Security Subsistence Syndrome

Security Subsistence Syndrome (SSS) is defined as a mindset in an organization that believes it has no security choices and is underfunded, so it minimally spends to meet perceived statutory and regulatory requirements.

Andy Ellis describes this mindset as one “with attitude, not money. It’s possible to have a lot of money and still be in a bad place, just as it’s possible to operate a good security program on a shoestring budget.”

In the face of overwhelming evidence that traditional defenses such as signature based anti-virus and firewalls are woefully inadequate against modern threats, SSS leads defenders to proclaim satisfaction because they have been diligent in implementing these basic precautions.

However, people who deal with incident response today quietly assume that the malware will not be detected by whatever anti-virus tools are installed. The question of “does AV detect it?” never even comes up anymore. In their world, anti-virus effectiveness is basically 0% and this is not a subject of any debate. This is simply a fact of their daily life, as noted here.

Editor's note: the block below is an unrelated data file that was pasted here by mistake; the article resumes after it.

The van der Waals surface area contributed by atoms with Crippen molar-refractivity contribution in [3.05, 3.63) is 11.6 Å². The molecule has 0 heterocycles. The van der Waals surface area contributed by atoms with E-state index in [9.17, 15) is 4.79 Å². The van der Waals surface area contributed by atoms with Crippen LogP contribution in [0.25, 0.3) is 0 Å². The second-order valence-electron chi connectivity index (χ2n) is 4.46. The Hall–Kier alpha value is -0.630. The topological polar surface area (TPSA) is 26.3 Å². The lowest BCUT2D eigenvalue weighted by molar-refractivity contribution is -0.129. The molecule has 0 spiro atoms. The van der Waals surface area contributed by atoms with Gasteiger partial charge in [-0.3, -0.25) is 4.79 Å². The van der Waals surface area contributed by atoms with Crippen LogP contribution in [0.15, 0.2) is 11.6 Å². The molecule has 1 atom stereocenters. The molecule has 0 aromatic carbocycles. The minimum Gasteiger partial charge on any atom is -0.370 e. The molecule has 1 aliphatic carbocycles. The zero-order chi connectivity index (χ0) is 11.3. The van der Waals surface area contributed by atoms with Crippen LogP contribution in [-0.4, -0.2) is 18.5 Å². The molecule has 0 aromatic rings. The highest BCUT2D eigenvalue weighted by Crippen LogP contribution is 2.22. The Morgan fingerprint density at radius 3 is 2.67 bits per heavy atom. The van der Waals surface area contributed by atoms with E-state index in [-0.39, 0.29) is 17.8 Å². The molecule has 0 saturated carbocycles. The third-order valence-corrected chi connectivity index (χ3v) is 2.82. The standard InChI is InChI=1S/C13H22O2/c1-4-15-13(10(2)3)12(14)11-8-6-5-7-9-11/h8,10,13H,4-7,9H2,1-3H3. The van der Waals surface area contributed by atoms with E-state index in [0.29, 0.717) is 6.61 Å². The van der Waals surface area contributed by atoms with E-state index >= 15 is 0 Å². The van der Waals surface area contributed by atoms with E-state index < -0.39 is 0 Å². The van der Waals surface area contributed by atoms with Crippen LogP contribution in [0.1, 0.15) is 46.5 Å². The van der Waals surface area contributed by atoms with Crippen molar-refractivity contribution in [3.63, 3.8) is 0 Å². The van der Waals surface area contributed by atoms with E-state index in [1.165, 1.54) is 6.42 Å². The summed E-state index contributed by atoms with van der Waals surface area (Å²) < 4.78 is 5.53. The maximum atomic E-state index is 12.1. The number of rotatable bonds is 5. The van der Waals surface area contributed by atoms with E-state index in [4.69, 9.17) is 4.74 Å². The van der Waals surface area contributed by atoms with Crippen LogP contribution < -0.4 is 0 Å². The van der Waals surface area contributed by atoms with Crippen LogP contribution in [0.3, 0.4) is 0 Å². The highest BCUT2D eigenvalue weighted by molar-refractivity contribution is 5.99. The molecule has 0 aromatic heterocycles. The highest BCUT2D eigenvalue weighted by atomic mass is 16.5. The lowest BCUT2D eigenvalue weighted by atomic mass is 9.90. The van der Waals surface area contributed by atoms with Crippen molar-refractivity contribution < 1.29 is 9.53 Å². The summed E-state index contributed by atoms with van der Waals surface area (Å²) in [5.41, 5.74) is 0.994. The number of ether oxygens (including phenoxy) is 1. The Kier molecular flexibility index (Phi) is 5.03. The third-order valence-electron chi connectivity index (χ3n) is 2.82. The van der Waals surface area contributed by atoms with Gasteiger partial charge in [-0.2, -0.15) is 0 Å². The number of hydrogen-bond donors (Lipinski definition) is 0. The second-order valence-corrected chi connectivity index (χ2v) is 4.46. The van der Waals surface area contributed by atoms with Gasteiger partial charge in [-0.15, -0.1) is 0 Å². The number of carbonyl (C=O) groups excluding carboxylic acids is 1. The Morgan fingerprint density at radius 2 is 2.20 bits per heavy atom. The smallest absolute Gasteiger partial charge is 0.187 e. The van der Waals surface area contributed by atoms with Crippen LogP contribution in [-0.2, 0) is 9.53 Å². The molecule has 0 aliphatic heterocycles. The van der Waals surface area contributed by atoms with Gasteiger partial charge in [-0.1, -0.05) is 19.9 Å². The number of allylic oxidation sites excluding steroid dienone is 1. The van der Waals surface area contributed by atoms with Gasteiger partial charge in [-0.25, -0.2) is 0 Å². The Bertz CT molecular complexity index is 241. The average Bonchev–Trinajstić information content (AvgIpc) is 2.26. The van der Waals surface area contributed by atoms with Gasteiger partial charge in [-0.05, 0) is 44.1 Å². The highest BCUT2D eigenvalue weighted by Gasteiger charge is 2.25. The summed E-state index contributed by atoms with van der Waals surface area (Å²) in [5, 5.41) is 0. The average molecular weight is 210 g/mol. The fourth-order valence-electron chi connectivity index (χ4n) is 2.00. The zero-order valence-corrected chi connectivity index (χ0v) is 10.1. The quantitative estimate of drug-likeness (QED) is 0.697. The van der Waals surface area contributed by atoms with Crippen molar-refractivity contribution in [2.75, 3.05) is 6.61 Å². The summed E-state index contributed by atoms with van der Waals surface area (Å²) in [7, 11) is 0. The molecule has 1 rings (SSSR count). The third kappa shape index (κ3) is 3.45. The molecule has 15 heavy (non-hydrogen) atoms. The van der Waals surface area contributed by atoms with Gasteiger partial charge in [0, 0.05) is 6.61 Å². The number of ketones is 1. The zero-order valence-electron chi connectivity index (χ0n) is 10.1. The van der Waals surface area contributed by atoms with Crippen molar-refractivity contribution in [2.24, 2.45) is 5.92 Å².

So how does the modern IT manager defend effectively (and efficiently — since cost is always a concern) against this threat landscape?

The answer is in a suite of technologies now called endpoint threat detection and response (ETDR or EDR). These are IT analytics solutions which provide visibility and insight into abnormal behavior that could represent potential threats and risks and enable enterprises to improve their security posture. A sensor at the endpoint is used to detect the launch of new processes and compares the MD5 (or SHA) hash of this process to determine if it has been seen before/trusted.

Can your SIEM provide ETDR? EventTracker can. Time to upgrade?